May the Code be With You
Blockchain is a transparent online database that doesn't belong to anyone. It's the technology behind Bitcoin, but its application potential reaches far beyond cryptocurrencies. In fact, it can transform the world and change how we function as a society. Blockchain enthusiasts believe it might eliminate the need for us to trust each other. Here's all you need to know.
7 questions
1. Will blockchain transform social relations, citizen-government relations, public-private relations, and what is it doing to us as a society?2. What is blockchain technology?3. Why are blockchain companies so aggressively targeting the financial sector for implementing the technology?4. What sector could really benefit from blockchain technology?5. Why do people seem to know so little about blockchain technology, given the hype around it?6. What other historical advances are similar to blockchain in terms of changing our everyday lives?7. What are the most common myths about blockchain?

This is not discussed enough and is very important. There are many ways in which technology is transforming society: when you think about the ‘uberization’ of the economy and about artificial intelligence (AI), bots online interacting with us in customer service situations; blockchain is a part of this broader shift towards technology.

It’s still too early to tell what all this means, but one area that is potentially really important and interesting is how technology impacts human trust. Swedes were polled and asked, “How much do you trust your fellow Swede?”, and well over 60% of Swedes generally trust their fellow Swede. The same question was posed to Brazilians, and the result was that less than 10% of Brazilians trust their fellow citizens. So there is a massive trust gap between some countries. How can we bridge that trust gap? How could you ever get Brazil up to where Sweden is? That’s not an easy problem to solve, but there would be significant benefits if people trusted each other more in terms of economic activity, relationships, paying taxes, and so on. One of the big challenges Greece is facing, for example, is that people don’t think other people are paying their taxes, so why should they? What if we could interrupt this state of mistrust?

Blockchain could potentially create systems where you obviate the need for some forms of trust. You won’t actually need to trust someone, because the rules of the blockchain system would bound you to a set of governing processes, where certain things were prevented from happening (e.g., fraud). So in essence, you could replace trust with software code; “in code we trust” so to speak. We replace the handshake with a digital handshake that can’t be broken, because the rules of the system are organised in this way and are tamper-resistant (although, importantly, they are not entirely tamper-proof).

Now, what would it mean for society if we didn’t need to trust each other as much? This question requires greater attention.

Garrick Hileman and Michel Rauchs released the 2017 Global Blockchain Benchmarking Study, which can be downloaded as a PDF here: https://papers.ssrn.com/sol3/papers.cfm?abstract_id=3040224.
You can read the brief summary of their study here: https://insight.jbs.cam.ac.uk/2017/central-banks-are-trialling-blockchain/
The above interview was conducted on 12 December, 2017.

2/7 What is blockchain technology?

Blockchain technology is fairly easy to understand, but you need to first have a grasp of some basic terminology. For example, you have to understand what "hashing" means.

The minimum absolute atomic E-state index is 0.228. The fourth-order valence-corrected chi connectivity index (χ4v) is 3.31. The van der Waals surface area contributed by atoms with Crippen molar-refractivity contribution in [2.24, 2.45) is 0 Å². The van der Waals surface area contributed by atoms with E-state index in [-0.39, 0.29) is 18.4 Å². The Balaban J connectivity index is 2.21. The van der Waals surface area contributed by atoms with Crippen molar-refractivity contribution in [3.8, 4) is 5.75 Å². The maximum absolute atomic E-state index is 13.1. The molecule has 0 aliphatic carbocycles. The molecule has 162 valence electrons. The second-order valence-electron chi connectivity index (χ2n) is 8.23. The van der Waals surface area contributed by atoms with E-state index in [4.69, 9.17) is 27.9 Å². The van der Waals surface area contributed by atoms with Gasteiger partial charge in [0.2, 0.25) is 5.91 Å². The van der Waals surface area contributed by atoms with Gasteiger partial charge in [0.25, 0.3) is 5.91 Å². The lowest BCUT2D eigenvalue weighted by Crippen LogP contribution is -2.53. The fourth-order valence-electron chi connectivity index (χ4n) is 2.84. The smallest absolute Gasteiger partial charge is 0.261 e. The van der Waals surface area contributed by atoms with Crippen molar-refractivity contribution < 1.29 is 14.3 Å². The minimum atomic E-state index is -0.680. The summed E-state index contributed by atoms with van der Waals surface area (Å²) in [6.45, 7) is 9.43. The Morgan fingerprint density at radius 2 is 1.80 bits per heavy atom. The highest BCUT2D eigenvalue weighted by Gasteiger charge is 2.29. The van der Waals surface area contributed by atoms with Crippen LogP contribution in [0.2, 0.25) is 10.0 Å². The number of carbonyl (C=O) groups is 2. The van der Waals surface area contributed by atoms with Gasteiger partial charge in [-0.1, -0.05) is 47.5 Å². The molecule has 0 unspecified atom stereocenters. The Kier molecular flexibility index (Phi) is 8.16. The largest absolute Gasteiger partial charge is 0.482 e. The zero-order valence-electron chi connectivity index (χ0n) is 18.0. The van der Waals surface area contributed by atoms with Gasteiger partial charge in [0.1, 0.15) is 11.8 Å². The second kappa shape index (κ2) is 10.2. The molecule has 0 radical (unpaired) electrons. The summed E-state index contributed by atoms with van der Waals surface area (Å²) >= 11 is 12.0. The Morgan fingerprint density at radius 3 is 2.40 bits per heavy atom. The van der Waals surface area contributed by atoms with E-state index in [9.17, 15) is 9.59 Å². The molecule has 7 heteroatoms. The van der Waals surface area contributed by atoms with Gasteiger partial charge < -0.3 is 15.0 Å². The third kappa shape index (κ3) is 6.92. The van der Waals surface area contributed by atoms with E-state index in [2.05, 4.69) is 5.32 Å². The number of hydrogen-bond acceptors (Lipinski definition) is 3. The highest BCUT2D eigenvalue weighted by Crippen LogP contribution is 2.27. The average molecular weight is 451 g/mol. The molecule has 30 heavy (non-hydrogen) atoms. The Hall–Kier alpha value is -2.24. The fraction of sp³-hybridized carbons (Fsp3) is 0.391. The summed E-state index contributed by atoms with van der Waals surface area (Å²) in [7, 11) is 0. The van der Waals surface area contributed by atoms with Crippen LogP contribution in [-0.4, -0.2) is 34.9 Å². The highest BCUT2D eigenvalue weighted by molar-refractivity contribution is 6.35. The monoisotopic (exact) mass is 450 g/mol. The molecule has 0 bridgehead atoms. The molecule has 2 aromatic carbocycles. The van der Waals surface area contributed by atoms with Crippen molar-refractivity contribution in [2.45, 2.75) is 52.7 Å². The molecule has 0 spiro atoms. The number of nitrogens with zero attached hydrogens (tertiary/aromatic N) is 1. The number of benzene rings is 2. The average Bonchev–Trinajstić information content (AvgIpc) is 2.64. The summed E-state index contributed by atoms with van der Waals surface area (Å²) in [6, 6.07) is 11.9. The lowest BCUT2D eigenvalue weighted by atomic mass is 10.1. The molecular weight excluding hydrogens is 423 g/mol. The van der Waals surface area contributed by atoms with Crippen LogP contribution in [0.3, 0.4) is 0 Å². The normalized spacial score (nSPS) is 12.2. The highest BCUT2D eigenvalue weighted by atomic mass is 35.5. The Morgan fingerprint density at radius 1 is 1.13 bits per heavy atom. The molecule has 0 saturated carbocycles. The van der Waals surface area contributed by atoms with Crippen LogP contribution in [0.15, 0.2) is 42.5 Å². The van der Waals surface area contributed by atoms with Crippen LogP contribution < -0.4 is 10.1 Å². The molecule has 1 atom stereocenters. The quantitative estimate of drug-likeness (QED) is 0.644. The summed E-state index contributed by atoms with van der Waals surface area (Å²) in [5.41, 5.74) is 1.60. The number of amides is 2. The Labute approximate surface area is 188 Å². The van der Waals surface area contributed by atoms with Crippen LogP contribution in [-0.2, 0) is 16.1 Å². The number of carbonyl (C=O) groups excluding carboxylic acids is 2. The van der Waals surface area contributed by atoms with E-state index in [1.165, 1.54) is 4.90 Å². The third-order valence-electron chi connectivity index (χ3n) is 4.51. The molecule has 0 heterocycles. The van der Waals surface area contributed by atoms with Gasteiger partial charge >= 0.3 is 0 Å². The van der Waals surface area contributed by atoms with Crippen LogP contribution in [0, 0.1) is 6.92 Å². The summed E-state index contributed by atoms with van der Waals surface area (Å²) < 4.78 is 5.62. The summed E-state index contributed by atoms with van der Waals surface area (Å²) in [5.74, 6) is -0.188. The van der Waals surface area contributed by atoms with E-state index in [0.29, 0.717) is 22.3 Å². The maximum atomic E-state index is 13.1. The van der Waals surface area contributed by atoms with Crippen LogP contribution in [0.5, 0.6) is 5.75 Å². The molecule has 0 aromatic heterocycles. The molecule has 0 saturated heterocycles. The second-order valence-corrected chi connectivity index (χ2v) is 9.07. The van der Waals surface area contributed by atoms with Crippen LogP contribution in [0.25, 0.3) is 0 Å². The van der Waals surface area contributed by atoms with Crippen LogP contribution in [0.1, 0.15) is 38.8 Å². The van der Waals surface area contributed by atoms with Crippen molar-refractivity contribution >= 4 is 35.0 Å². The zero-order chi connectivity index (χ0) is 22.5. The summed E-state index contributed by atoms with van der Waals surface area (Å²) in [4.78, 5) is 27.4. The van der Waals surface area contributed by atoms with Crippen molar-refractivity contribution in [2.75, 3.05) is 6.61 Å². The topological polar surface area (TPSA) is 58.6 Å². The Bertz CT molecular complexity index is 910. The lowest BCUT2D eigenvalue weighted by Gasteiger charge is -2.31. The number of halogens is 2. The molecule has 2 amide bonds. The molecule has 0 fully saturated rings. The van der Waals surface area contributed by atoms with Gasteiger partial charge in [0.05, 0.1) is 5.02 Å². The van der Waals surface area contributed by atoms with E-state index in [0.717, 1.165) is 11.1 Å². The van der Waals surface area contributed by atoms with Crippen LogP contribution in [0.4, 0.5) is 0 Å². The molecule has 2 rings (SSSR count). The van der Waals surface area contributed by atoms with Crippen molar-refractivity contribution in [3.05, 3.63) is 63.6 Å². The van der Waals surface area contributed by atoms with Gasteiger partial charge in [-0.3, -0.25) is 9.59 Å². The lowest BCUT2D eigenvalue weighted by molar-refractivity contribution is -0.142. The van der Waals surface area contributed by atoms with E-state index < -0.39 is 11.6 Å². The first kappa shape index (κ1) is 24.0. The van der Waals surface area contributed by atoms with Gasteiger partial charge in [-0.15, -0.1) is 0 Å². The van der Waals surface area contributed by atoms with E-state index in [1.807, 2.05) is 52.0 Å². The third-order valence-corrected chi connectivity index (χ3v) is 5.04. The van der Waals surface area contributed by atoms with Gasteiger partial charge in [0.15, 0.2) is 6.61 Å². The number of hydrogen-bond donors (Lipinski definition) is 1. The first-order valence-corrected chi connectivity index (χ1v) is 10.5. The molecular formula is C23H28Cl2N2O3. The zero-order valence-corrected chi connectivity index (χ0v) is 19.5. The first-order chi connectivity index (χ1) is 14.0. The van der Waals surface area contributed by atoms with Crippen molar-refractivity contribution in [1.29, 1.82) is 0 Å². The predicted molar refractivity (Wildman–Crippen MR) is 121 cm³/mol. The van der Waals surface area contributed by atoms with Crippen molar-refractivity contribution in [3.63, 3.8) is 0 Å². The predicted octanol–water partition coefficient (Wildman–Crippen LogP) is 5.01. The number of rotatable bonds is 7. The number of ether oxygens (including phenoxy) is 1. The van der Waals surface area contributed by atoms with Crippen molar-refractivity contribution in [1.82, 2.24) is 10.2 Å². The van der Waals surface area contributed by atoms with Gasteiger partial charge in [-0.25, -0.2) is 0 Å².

Hash - this is an encryption algorithm: it takes a text, a picture, or a file and then generates a string of symbols (numbers and letters) associated with it. The same files will always end up generating the same hash. Different files will ideally always generate different hashes, but sometimes there are coincidences and the same hash is generated for differing files. This is one of the weaknesses of this encryption algorithm.

For example, I could write a message saying "Hello world," and I want to send it to my friend. But I have to check if it got to my friend in the right form, so in the form that I sent it in. You could ask to see the sent message and compare it to the one you meant to send. But this is not always a rational thing to do, for example, if your message also has an HD video and takes up a lot of memory. So to make sure your message did not change as you sent it, you use hash. If your sent message has the same hash as the received message, that means your message has not been changed.

Let's try to hash a message. Enter the words "sha-256 online" into Google. Click one of the hash calculator links Google offers you (sha-256 is one of the hashing algorithms).=

For example, the hash from the phrase Hello world looks like this:

64ec88ca00b268e5ba1a35678a1b5316d212f4f366b2477232534a8aeca37f3c

And below we have a hash from the phrase hello world, with only lowercase letters:

b94d27b9934d3e08a52e52d7da7dabfac484efe37a5380ee9088f7ace2efcde9

There's no overlap!

You can experiment with any words and phrases. You will always get the same hash for the same words, and differing hashes for differing words.

So now we understand hash. Let's move on to the concept  of "blockchain."

Blockchain is a string of encrypted blocks of code that are connected to one another.

Let's create our own blockchain. You can put anything you want in it, but for the sake of this simple exercise let's write down money transactions.

The first block will contain the following information:

Anna → Bob :: 10 dollars

Bob →  Alice :: 20 dollars

Anna → Alex :: 30 dollars

You can write down this in information in your Notebook app and save it as a file titled 1.txt.
The first block in a blockchain of cryptocurrency is called a Gensis block, and it is written out by hand.

Copy the information from the first block, and go back to the website we used for the phrase Hello world. Now enter the three lines of information into the website and generate a hash. This is what we get: